Book X (II)
- Definitions II
- These definitions appear between Propositions 47 and 48 of Book X of The Elements by Euclid.
- Given a rational straight line and a binomial, divided into its terms, such that the square on the greater term is greater than the term on the lesser by the square on a straight line commensurable in length with the greater, then, if the greater term be commensurable in length with the rational straight line set out, let the whole be called a first binomial straight line;
- but if the lesser term be commensurable in length with the rational straight line set out, let the whole be called a second binomial;
- and if neither of the terms be commensurable in length with the rational straight line set out, let the whole be called a third binomial.
- Again, if the square on the greater term be greater than the square on the lesser by the square on a straight line incommensurable in length with the greater, then, if the greater term be commensurable in length with the rational straight line set out, let the whole be called a fourth binomial;
- if the lesser, a fifth binomial;
- and if neither, a sixth binomial.
Book X (III)
- Definitions III
- These definitions appear between Propositions 84 and 85 of Book X of The Elements by Euclid.
- Given a rational straight line and an apotome, if the square on the whole be greater than the square on the annex by the square on a straight line commensurable in length with the whole, and the whole be commensurable in length with the rational straight line set out, let the apotome be called a first apotome.
- But if the annex be commensurable in length with the rational straight line set out, and the square on the whole be greater than that on the annex by the square on a straight line commensurable in length with the whole, let the apotome be called a second apotome.
- But if neither be commensurable in length with the rational straight line set out, and the square on the whole be greater than the square on the annex by the square on a straight line commensurable with the whole, let the apotome be called a third apotome.
- Again, if the square on the whole be greater than the square on the annex by the square on a straight line incommensurable with the whole, then, if the whole be commensurable in length with the rational straight line set out, let the apotome be called a fourth apotome;
- if the annex be so commensurable, a fifth;
- and if neither, a sixth.
Book XI
These definitions appear at the start of Book XI of The Elements by Euclid.
- A solid is that which has length, breadth, and depth.
- An extremity of a solid is a surface.
- A straight line is at right angles to a plane when it makes right angles with all the straight lines which meet it and are in the plane.
- A plane is at right angles to a plane when the straight lines drawn, in one of the planes, at right angles to the common section of the planes are at right angles to the remaining plane.
- The inclination of a straight line to a plane is, assuming a perpendicular drawn from the extremity of the straight line which is elevated above the plane to the plane, and a straight line joined from the point thus arising to the extremity of the straight line which is in the plane, the angle contained by the straight line so drawn and the straight line standing up.
- The inclination of a plane to a plane is the acute angle contained by the straight lines drawn at right angles to the common section at the same point, one in each of the planes.
- A plane is said to be similarly inclined to a plane as another is to another when the said angles of the inclinations are equal to one another.
- Parallel planes are those which do not meet.
- Similar solid figures are those contained by similar planes equal in multitude.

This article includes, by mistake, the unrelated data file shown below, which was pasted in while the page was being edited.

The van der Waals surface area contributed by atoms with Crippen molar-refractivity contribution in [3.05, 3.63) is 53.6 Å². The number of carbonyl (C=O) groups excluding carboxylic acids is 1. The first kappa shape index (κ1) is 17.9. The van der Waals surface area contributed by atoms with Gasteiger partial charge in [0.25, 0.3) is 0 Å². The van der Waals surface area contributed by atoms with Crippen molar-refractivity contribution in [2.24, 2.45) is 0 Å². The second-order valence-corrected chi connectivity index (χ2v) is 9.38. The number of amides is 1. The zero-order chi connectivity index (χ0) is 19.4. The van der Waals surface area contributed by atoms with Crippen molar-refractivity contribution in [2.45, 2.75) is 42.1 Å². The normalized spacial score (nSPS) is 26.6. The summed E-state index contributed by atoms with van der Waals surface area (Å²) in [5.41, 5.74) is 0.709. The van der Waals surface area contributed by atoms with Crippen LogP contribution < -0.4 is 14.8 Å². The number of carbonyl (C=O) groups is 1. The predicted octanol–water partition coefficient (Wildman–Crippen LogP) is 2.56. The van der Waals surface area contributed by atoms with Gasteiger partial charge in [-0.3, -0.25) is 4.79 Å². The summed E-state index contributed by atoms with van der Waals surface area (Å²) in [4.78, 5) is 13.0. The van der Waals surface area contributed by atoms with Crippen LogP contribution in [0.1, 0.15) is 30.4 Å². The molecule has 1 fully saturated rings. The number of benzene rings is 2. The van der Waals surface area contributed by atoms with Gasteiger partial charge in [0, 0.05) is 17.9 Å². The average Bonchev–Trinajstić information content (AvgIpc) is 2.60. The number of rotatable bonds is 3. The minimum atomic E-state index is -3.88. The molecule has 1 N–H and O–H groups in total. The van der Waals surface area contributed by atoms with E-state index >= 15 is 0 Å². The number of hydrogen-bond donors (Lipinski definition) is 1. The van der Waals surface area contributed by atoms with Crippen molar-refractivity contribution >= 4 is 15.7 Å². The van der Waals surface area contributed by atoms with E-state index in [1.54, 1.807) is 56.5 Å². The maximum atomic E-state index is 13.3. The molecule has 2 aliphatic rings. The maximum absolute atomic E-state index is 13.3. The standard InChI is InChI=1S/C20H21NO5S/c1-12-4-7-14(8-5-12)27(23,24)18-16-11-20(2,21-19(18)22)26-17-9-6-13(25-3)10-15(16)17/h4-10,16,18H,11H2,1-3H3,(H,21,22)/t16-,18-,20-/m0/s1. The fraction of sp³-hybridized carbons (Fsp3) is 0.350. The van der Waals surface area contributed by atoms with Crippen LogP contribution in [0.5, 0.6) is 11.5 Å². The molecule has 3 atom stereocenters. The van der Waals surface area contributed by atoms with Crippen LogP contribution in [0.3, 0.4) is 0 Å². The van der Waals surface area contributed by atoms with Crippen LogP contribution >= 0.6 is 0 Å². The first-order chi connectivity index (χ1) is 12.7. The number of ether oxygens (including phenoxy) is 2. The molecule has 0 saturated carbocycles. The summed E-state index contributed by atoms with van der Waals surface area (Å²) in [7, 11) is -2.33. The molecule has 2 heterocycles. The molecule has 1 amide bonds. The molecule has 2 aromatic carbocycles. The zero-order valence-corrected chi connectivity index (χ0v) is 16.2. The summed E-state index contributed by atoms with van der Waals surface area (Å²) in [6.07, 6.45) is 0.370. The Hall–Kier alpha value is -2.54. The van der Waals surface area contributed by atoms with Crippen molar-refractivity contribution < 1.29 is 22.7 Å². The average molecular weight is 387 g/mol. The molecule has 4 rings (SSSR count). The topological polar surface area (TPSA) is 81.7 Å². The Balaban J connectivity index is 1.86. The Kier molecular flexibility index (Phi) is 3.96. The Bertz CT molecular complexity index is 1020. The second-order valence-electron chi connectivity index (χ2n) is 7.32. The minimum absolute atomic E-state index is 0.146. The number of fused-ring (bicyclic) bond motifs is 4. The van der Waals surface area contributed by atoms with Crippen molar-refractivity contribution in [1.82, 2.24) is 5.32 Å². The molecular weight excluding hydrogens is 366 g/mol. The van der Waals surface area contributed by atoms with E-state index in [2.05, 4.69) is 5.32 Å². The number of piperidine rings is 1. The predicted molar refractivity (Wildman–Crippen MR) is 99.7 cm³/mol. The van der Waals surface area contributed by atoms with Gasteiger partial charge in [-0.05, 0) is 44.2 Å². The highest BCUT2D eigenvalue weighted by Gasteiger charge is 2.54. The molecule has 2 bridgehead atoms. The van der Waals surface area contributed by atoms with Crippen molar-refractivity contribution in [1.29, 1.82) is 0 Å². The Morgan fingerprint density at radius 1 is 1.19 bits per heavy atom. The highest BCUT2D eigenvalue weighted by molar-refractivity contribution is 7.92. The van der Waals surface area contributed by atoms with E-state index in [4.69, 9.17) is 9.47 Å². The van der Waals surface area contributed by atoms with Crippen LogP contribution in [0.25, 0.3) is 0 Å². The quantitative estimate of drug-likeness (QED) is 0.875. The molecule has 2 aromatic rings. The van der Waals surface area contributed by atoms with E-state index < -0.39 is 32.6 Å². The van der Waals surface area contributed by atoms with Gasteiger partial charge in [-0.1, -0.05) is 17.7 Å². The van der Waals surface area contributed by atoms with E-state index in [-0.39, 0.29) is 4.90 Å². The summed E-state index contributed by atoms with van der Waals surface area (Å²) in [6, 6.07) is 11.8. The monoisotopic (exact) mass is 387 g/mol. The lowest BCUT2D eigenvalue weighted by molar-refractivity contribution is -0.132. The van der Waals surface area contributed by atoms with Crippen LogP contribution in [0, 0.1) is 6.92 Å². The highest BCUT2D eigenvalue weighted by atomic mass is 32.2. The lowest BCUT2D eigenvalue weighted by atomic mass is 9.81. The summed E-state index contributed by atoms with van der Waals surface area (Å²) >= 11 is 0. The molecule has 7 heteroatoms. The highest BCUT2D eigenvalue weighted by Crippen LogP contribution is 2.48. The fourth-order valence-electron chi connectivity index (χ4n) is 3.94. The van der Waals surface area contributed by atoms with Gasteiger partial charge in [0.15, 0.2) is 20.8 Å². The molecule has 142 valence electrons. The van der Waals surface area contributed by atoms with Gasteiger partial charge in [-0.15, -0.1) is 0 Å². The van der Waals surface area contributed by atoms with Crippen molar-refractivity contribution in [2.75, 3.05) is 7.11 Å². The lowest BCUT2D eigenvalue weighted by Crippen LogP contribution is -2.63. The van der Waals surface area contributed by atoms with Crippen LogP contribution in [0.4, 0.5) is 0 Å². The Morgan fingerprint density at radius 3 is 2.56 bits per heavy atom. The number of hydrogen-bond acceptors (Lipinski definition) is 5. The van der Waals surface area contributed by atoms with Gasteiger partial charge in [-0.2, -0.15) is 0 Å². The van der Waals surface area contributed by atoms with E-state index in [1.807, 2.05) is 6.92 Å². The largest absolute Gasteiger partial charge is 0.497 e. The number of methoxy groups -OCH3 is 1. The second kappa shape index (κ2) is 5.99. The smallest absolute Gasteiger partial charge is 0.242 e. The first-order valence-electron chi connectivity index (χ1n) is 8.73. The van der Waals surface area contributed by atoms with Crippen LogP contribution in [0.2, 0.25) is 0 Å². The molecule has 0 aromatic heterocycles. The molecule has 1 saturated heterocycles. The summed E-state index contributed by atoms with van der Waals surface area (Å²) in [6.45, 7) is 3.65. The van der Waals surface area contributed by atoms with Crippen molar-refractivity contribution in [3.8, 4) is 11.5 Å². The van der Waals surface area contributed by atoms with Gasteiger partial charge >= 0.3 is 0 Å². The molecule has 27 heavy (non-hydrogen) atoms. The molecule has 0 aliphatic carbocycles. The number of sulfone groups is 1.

- Equal and similar solid figures are those contained by similar planes equal in multitude and in magnitude.
- A solid angle is the inclination constituted by more than two lines which meet one another and are not in the same surface and are constructed to one point.
- A pyramid is a solid figure, contained by planes, which is constructed from one plane to one point.
- A prism is a solid figure contained by planes of which, namely those which are opposite, are equal, similar and parallel, while the rest are parallelograms.
- When, the diameter of a semicircle remaining fixed, the semicircle is carried round and restored again to the same position from which it began to be moved, the figure so comprehended is a sphere.
- The axis of the sphere is the straight line which remains fixed about which the semicircle is turned.
- The center of the sphere is the same as that of the semicircle.
- A diameter of the sphere is any straight line drawn through the center and terminated in both directions by the surface of the sphere.
- When, one side of those about the right angle in a right-angled triangle remaining fixed, the triangle is carried round and restored again to the same position from which it began to be moved, the figure so comprehended is a cone.
And, if the straight line which remains fixed be equal to the remaining side about the right angle which is carried round, the cone will be right-angled; if less, obtuse-angled; and if greater, acute-angled. - The axis of the cone is the straight line which remains fixed and about which the triangle is turned.
- And the base is the circle described by the straight line which is carried round.
- When, one side of those about the right angle in a rectangular parallelogram remaining fixed, the parallelogram is carried round and restored again to the same position from which it began to be moved, the figure so comprehended is a cylinder.
- The axis of the cylinder is the straight line which remains fixed and about which the parallelogram is turned.
- And the bases are the circles described by the two sides opposite to one another which are carried round.
- Similar cones and cylinders are those in which the axes and the diameters of the bases are proportional.
- A cube is a solid figure contained by six equal squares.
- An octahedron is a solid figure contained by eight equal and equilateral triangles.
- An icosahedron is a solid figure contained by twenty equal and equilateral triangles.
- A dodecahedron is a solid figure contained by twelve equal and equilateral, and equiangular pentagons.
Books XII and XIII
- Books XII and XIII do not contain definitions.